This is why last summer's Fox-fest of xenophobia — Shirley Sherrod, the Ground Zero mosque, the New Black Panthers, anchor babies, liberation theology, etc. etc. — was so effective. It's also why all the birther nonsense is so powerful. Without the constant drumbeat of racially charged crap from the likes of Limbaugh and Glenn Beck and Dinesh D'Souza, it might just be a fringe curiosity. But with it, it gets a patina of intellectual support that turns it into a dangerous and mainstream belief.

Everybody involved in this pretends to be outraged if you point out what they're doing. But anyone with a pulse can see what's going on. And guess what? Summer is coming! There's no midterm election in the offing, so maybe Fox News will decide to cool it on the xenophobia front this year. But then again, maybe not. Nobody on the right really called them out on this last year, and there doesn't seem to be any real limit to their shamelessness. So maybe they'll try it again. It seems to be pretty good for ratings, after all.

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And Now, the Case Against a Carbon Tax

| Tue Apr. 26, 2011 12:28 PM EDT

Speaking of carbon taxes, the best argument against them probably has nothing to do with either global warming or tax policy. The best argument is: why bother? The simple form of this argument is that world production of oil is near its peak and can increase only slowly in future years. However, demand is going to stay high, especially in developing countries, and this is going to cause the price of oil to skyrocket. Or, more likely, to yo-yo up and down as oil-induced recessions give way to economic growth, which in turn raise oil prices and cause another recession, rinse and repeat. If that by itself isn't enough to spur lots of research into alternative energy sources, then a carbon tax isn't likely to make much of a difference.

For a more sophisticated and analytical form of this argument, Stuart Staniford has you covered today. His conclusion after crunching some numbers:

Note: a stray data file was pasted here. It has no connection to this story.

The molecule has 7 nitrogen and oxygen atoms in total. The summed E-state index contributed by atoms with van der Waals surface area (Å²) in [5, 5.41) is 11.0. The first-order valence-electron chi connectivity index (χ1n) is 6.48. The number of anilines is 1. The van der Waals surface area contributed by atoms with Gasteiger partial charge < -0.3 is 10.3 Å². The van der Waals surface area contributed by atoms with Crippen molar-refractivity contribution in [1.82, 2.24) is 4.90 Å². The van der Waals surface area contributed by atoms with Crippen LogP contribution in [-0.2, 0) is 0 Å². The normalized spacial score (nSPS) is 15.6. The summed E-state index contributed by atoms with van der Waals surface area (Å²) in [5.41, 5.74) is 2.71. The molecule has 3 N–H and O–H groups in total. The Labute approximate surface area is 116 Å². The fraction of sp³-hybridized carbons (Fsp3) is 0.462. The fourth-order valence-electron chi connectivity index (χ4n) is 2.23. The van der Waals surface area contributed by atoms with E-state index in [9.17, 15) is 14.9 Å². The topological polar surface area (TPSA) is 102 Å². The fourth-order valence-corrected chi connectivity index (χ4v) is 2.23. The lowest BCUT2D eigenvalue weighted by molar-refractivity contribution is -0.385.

I think the IMF's growth projections [4% global growth per year -ed.] are seriously improbable. What is going to happen instead is that people will keep trying to grow without getting much more oil efficient, that won't work, oil prices will go through the roof, another global recession, or at least a major slowdown, will ensue, and then people will begin in earnest the work of starting to transition away from oil dependence.

I can't tell you the timing precisely. It could easily be this year, it could be next. It's even possible that some other global crisis will intervene first (like the credit crash of 2008 did). But I will say categorically that there's no way we are going to get through 2016, as the IMF projects, with business-as-usual economic growth.

This seems roughly correct to me. I think a carbon tax is a good idea anyway, since it provides revenue, helps spur research in rich countries, and might even smooth out the economic bumps a little bit. Still, if you buy this view of global petro-economics, it probably makes about the best case possible for not bothering.

UPDATE: Ryan Avent points out via Twitter that oil isn't the only source of carbon emissions, and fossil fuels like coal and natural gas are less susceptible to the boom-and-bust cycle that's likely to dominate oil in the future. So even if a carbon tax didn't have much influence on global oil consumption, it might have an effect on coal and natural gas consumption.

That's all true, and it's one reason I support a carbon tax even if we really are near peak production of oil. Bottom line: I don't think the boom-bust argument is a good case against a carbon tax, just the best case you can make.

Why Not Tax Carbon?

| Tue Apr. 26, 2011 11:55 AM EDT